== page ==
Hehe. I especially like #2. People (like fellow aspiring writers) always call me nuts when I tell them that I use orphan control so that it forces me to look more closely at every page and cut just enough text to avoid orphans! (One page, for my personal use, equals 2.7 "standard" manuscript pages.) If possible, I also avoid paragraphs ending with 1-2 words on the last line. Same with chapter breaks. If the last page runs only, say, 1/4 page, I try to trim the chapter to the last full page.

"Isn't that too mechanical, too arbitrary?" I'm asked. "Isn't that the opposite of *creative* writing?" Huh. Well, in cases I absolutely can't find anything to cut, I leave the danglers and orphans in, but as you said: there usually is some slack, and the tightened version reads much better.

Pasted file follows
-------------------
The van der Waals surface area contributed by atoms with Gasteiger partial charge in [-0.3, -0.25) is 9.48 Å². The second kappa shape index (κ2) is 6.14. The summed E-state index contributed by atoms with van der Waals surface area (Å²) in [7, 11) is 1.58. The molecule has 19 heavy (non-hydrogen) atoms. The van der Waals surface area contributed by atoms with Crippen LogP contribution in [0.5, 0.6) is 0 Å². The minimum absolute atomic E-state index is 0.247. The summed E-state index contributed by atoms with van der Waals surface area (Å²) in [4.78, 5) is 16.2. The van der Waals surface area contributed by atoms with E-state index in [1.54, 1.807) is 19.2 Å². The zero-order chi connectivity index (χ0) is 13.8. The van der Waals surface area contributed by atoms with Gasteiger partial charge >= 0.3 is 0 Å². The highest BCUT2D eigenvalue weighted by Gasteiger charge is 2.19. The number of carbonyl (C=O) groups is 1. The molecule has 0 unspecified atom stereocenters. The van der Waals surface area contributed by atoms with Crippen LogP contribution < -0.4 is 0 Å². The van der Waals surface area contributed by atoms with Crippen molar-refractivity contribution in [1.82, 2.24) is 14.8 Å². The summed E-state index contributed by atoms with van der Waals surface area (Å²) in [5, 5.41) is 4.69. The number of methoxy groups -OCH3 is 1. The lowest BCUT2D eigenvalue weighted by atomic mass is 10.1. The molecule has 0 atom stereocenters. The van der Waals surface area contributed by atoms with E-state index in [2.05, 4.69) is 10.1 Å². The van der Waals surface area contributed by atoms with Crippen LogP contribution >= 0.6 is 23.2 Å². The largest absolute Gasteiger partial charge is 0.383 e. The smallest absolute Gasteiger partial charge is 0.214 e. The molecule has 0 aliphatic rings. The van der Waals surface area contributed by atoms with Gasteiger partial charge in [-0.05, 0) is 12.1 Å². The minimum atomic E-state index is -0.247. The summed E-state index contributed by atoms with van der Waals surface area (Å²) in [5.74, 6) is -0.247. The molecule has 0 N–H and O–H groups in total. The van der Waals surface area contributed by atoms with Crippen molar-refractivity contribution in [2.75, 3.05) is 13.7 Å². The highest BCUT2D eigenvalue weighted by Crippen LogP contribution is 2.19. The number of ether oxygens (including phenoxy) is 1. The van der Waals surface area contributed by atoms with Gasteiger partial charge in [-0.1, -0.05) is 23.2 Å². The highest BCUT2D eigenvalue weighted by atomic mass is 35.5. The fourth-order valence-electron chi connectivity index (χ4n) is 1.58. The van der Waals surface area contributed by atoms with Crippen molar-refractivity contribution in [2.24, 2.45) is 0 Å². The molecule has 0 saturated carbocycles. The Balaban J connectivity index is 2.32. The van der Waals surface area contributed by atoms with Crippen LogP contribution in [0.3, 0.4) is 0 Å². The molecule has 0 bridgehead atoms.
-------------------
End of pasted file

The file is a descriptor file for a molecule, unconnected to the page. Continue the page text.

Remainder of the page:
Thanks for sharing this great advice. "Word count" is a scary thing for me, as I'm one of those writers who write too much rather than too little, so I'm always looking for ways to trim trim trim.

Cheers,

Anja

carolwriter said...

Homing in on orphans and trailing words is not mechanical - unless you chop off those trailing words. What it does is refocus your eyes on that piece of text. We often read a paragraph first line/last line, while skimming the middle. It is worthwhile to ask: is there something in the middle that's extra? This is just a way to tease your brain into doing it.

carolwriter said...

Yes, there are a ton of phrases like "would be able to" that can be condensed. "I made my way to the store" vs "I went to the store." Of COURSE, sometimes you are looking for rhythm or excess formality in voice, but I think we all tend to lard our prose with such phrases, when we could think of better ways to use the verbiage.